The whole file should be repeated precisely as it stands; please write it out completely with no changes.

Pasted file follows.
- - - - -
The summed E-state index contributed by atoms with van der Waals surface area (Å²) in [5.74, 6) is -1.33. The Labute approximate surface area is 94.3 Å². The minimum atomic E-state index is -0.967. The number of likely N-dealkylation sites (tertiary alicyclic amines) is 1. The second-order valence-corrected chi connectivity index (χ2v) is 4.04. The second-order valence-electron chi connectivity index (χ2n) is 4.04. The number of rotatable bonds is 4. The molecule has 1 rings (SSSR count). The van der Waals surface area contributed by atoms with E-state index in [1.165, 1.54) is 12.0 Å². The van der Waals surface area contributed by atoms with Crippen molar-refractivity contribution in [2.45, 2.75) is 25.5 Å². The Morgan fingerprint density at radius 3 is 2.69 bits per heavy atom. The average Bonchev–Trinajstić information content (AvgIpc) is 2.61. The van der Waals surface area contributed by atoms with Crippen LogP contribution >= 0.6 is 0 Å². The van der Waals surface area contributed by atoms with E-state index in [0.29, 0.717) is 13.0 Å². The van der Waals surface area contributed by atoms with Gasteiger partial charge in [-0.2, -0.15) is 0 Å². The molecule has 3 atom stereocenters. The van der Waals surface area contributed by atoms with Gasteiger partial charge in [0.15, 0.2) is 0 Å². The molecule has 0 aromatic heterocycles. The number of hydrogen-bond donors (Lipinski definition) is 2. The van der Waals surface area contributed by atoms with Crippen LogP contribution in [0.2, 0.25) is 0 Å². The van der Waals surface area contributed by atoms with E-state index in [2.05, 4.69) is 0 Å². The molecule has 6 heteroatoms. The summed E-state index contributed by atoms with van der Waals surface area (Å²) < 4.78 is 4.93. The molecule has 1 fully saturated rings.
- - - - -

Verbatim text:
The summed E-state index contributed by atoms with van der Waals surface area (Å²) in [5.74, 6) is -1.33. The Labute approximate surface area is 94.3 Å². The minimum atomic E-state index is -0.967. The number of likely N-dealkylation sites (tertiary alicyclic amines) is 1. The second-order valence-corrected chi connectivity index (χ2v) is 4.04. The second-order valence-electron chi connectivity index (χ2n) is 4.04. The number of rotatable bonds is 4. The molecule has 1 rings (SSSR count). The van der Waals surface area contributed by atoms with E-state index in [1.165, 1.54) is 12.0 Å². The van der Waals surface area contributed by atoms with Crippen molar-refractivity contribution in [2.45, 2.75) is 25.5 Å². The Morgan fingerprint density at radius 3 is 2.69 bits per heavy atom. The average Bonchev–Trinajstić information content (AvgIpc) is 2.61. The van der Waals surface area contributed by atoms with Crippen LogP contribution >= 0.6 is 0 Å². The van der Waals surface area contributed by atoms with E-state index in [0.29, 0.717) is 13.0 Å². The van der Waals surface area contributed by atoms with Gasteiger partial charge in [-0.2, -0.15) is 0 Å². The molecule has 3 atom stereocenters. The van der Waals surface area contributed by atoms with Gasteiger partial charge in [0.15, 0.2) is 0 Å². The molecule has 0 aromatic heterocycles. The number of hydrogen-bond donors (Lipinski definition) is 2. The van der Waals surface area contributed by atoms with Crippen LogP contribution in [0.2, 0.25) is 0 Å². The van der Waals surface area contributed by atoms with E-state index in [2.05, 4.69) is 0 Å². The molecule has 6 heteroatoms. The summed E-state index contributed by atoms with van der Waals surface area (Å²) < 4.78 is 4.93. The molecule has 1 fully saturated rings.